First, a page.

The Smithsonian Institute's new open-access image database is a win for everyone
Images uploaded to the public domain thus far
The Smithsonian Institution is making its enormous collection of cultural artifacts more accessible than ever. Today the organization announced it’s released 2.8 million high-resolution images for public consumption on an open-access online platform. The platform features material from all of the Smithsonian’s properties, including its 19 museums, nine research centers, libraries, archives, and the National Zoo.
In the first five days of being uploaded, more than 400,000 digital assets have been viewed on the Smithsonian’s open-access website.
While the Smithsonian’s collections are already free to visit, their digitization makes them exceedingly more accessible to the public. Now anyone with internet access can explore the Smithsonian’s collections — and use them however they choose.
Open for any and all uses — Not only can visitors to the site view and download the Smithsonian’s images: they can also use them for whatever purposes they desire. Every image in the database is listed under a Creative Commons Zero license, which allows anyone to use the pictures as raw material for anything at all. And that’s exactly what the Smithsonian wants users to do.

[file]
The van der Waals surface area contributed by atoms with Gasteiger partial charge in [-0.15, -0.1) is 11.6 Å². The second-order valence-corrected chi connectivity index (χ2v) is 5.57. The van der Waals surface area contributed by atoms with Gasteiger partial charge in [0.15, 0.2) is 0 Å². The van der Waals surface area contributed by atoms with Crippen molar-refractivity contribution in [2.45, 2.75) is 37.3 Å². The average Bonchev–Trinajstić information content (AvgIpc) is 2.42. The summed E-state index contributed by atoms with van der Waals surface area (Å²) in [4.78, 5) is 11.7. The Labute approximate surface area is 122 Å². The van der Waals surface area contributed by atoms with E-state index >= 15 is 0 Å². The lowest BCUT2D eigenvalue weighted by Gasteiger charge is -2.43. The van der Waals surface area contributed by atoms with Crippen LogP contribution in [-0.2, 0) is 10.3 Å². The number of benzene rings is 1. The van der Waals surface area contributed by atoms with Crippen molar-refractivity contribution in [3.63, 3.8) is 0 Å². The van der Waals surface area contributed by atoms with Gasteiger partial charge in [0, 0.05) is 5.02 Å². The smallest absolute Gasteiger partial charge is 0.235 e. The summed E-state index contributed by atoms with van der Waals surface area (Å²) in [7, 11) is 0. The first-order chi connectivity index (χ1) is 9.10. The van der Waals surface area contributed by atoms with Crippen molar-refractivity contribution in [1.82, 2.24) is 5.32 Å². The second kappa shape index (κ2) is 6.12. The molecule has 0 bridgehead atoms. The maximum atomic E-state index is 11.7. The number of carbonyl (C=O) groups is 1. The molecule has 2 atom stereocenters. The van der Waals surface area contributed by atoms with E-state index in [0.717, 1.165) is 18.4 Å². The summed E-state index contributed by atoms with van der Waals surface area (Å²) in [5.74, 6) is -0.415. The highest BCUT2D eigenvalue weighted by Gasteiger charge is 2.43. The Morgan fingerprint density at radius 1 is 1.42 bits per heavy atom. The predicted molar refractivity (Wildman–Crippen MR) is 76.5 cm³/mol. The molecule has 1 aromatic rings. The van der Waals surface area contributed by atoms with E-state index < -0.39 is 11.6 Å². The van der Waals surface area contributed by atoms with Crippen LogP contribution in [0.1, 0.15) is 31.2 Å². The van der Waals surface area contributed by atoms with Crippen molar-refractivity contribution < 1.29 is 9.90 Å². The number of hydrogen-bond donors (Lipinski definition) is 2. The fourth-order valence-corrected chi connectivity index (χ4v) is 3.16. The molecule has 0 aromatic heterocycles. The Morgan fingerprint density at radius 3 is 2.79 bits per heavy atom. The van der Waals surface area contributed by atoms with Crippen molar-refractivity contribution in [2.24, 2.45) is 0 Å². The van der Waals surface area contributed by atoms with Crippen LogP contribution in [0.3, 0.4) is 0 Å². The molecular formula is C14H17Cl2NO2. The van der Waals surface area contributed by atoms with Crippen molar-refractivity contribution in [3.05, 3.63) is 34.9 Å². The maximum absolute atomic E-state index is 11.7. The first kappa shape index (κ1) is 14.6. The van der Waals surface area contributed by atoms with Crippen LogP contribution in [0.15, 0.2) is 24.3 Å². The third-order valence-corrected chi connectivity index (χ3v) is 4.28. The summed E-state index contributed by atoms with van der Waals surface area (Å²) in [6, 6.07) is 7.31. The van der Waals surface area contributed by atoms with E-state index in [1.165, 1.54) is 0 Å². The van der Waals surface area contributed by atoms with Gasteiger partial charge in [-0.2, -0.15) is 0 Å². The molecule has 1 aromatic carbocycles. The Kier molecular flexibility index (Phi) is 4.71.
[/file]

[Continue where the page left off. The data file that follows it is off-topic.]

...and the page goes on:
“Digitizing the knowledge that’s held [at the Smithsonian] to access and reuse transfers a lot of the power to the public,” said Andrea Wallace, an expert in cultural heritage law at the University of Exeter.
Tech issues at launch — Open access to such a massive collection is sure to bring enormous numbers of viewers. It seems the Smithsonian’s new site has done just that; two of the three times I tried to access the site today threw errors at me rather than loading the website.
This is normal for a database of this size, and it’s an issue the Smithsonian will likely smooth out very soon.
More to come — 2.8 million images is already more than any one person could ever hope to consume. But it’s only the beginning: the Smithsonian plans to eventually digitize its entire collection.